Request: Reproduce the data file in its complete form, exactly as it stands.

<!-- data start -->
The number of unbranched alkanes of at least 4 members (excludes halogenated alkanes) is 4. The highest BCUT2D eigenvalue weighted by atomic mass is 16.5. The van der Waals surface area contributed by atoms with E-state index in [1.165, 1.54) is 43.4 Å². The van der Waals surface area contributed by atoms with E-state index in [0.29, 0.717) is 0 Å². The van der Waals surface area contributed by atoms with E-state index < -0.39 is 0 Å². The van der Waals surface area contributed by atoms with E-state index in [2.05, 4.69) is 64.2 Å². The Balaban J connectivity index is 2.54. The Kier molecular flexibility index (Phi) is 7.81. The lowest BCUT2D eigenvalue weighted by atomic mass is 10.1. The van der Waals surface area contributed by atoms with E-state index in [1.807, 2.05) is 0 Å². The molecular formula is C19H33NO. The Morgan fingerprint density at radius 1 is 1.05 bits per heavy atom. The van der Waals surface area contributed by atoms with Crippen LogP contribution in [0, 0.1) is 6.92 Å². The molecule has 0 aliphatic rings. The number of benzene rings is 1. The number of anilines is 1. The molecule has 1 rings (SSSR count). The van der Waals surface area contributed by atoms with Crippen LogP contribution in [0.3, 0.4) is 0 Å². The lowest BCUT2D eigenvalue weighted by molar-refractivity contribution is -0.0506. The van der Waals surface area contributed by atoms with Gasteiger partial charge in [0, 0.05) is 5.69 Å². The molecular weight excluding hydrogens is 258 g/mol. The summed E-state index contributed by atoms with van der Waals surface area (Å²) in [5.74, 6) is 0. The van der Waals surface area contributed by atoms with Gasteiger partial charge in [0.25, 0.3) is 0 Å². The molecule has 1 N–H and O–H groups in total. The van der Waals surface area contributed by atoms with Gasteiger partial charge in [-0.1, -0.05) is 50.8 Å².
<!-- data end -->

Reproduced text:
The number of unbranched alkanes of at least 4 members (excludes halogenated alkanes) is 4. The highest BCUT2D eigenvalue weighted by atomic mass is 16.5. The van der Waals surface area contributed by atoms with E-state index in [1.165, 1.54) is 43.4 Å². The van der Waals surface area contributed by atoms with E-state index in [0.29, 0.717) is 0 Å². The van der Waals surface area contributed by atoms with E-state index < -0.39 is 0 Å². The van der Waals surface area contributed by atoms with E-state index in [2.05, 4.69) is 64.2 Å². The Balaban J connectivity index is 2.54. The Kier molecular flexibility index (Phi) is 7.81. The lowest BCUT2D eigenvalue weighted by atomic mass is 10.1. The van der Waals surface area contributed by atoms with E-state index in [1.807, 2.05) is 0 Å². The molecular formula is C19H33NO. The Morgan fingerprint density at radius 1 is 1.05 bits per heavy atom. The van der Waals surface area contributed by atoms with Crippen LogP contribution in [0, 0.1) is 6.92 Å². The molecule has 0 aliphatic rings. The number of benzene rings is 1. The number of anilines is 1. The molecule has 1 rings (SSSR count). The van der Waals surface area contributed by atoms with Crippen LogP contribution in [0.3, 0.4) is 0 Å². The lowest BCUT2D eigenvalue weighted by molar-refractivity contribution is -0.0506. The van der Waals surface area contributed by atoms with Gasteiger partial charge in [0, 0.05) is 5.69 Å². The molecular weight excluding hydrogens is 258 g/mol. The summed E-state index contributed by atoms with van der Waals surface area (Å²) in [5.74, 6) is 0. The van der Waals surface area contributed by atoms with Gasteiger partial charge in [0.25, 0.3) is 0 Å². The molecule has 1 N–H and O–H groups in total. The van der Waals surface area contributed by atoms with Gasteiger partial charge in [-0.1, -0.05) is 50.8 Å².